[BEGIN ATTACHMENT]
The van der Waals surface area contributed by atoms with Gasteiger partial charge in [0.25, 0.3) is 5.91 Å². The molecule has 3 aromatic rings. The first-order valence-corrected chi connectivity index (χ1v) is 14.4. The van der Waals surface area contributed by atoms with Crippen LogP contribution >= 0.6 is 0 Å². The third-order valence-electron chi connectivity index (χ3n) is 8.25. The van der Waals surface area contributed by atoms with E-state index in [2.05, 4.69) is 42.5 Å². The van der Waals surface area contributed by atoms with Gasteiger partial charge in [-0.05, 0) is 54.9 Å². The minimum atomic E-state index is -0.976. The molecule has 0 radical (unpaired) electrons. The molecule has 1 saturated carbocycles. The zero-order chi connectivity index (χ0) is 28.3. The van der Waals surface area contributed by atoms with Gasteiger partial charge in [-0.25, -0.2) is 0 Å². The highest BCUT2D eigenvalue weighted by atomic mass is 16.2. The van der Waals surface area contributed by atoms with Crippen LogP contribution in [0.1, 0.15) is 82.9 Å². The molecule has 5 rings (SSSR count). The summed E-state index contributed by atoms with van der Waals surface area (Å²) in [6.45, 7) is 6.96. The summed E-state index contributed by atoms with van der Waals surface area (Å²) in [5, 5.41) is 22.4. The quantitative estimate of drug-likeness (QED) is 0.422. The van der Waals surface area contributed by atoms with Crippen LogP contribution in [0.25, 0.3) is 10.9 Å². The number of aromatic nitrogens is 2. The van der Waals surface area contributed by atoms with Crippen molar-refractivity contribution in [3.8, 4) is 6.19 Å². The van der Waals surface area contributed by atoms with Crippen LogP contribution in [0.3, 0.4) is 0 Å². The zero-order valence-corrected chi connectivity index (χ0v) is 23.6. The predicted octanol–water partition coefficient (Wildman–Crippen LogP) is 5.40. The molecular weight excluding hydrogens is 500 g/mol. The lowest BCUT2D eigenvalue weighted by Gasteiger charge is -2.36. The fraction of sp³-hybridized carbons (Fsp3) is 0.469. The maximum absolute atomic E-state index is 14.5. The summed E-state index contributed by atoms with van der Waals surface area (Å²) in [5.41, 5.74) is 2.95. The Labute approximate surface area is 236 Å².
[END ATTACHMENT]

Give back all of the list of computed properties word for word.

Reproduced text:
The van der Waals surface area contributed by atoms with Gasteiger partial charge in [0.25, 0.3) is 5.91 Å². The molecule has 3 aromatic rings. The first-order valence-corrected chi connectivity index (χ1v) is 14.4. The van der Waals surface area contributed by atoms with Crippen LogP contribution >= 0.6 is 0 Å². The third-order valence-electron chi connectivity index (χ3n) is 8.25. The van der Waals surface area contributed by atoms with E-state index in [2.05, 4.69) is 42.5 Å². The van der Waals surface area contributed by atoms with Gasteiger partial charge in [-0.05, 0) is 54.9 Å². The minimum atomic E-state index is -0.976. The molecule has 0 radical (unpaired) electrons. The molecule has 1 saturated carbocycles. The zero-order chi connectivity index (χ0) is 28.3. The van der Waals surface area contributed by atoms with Gasteiger partial charge in [-0.25, -0.2) is 0 Å². The highest BCUT2D eigenvalue weighted by atomic mass is 16.2. The van der Waals surface area contributed by atoms with Crippen LogP contribution in [0.1, 0.15) is 82.9 Å². The molecule has 5 rings (SSSR count). The summed E-state index contributed by atoms with van der Waals surface area (Å²) in [6.45, 7) is 6.96. The summed E-state index contributed by atoms with van der Waals surface area (Å²) in [5, 5.41) is 22.4. The quantitative estimate of drug-likeness (QED) is 0.422. The van der Waals surface area contributed by atoms with Crippen LogP contribution in [0.25, 0.3) is 10.9 Å². The number of aromatic nitrogens is 2. The van der Waals surface area contributed by atoms with Crippen molar-refractivity contribution in [3.8, 4) is 6.19 Å². The van der Waals surface area contributed by atoms with Crippen LogP contribution in [0.3, 0.4) is 0 Å². The zero-order valence-corrected chi connectivity index (χ0v) is 23.6. The predicted octanol–water partition coefficient (Wildman–Crippen LogP) is 5.40. The molecular weight excluding hydrogens is 500 g/mol. The lowest BCUT2D eigenvalue weighted by Gasteiger charge is -2.36. The fraction of sp³-hybridized carbons (Fsp3) is 0.469. The maximum absolute atomic E-state index is 14.5. The summed E-state index contributed by atoms with van der Waals surface area (Å²) in [5.41, 5.74) is 2.95. The Labute approximate surface area is 236 Å².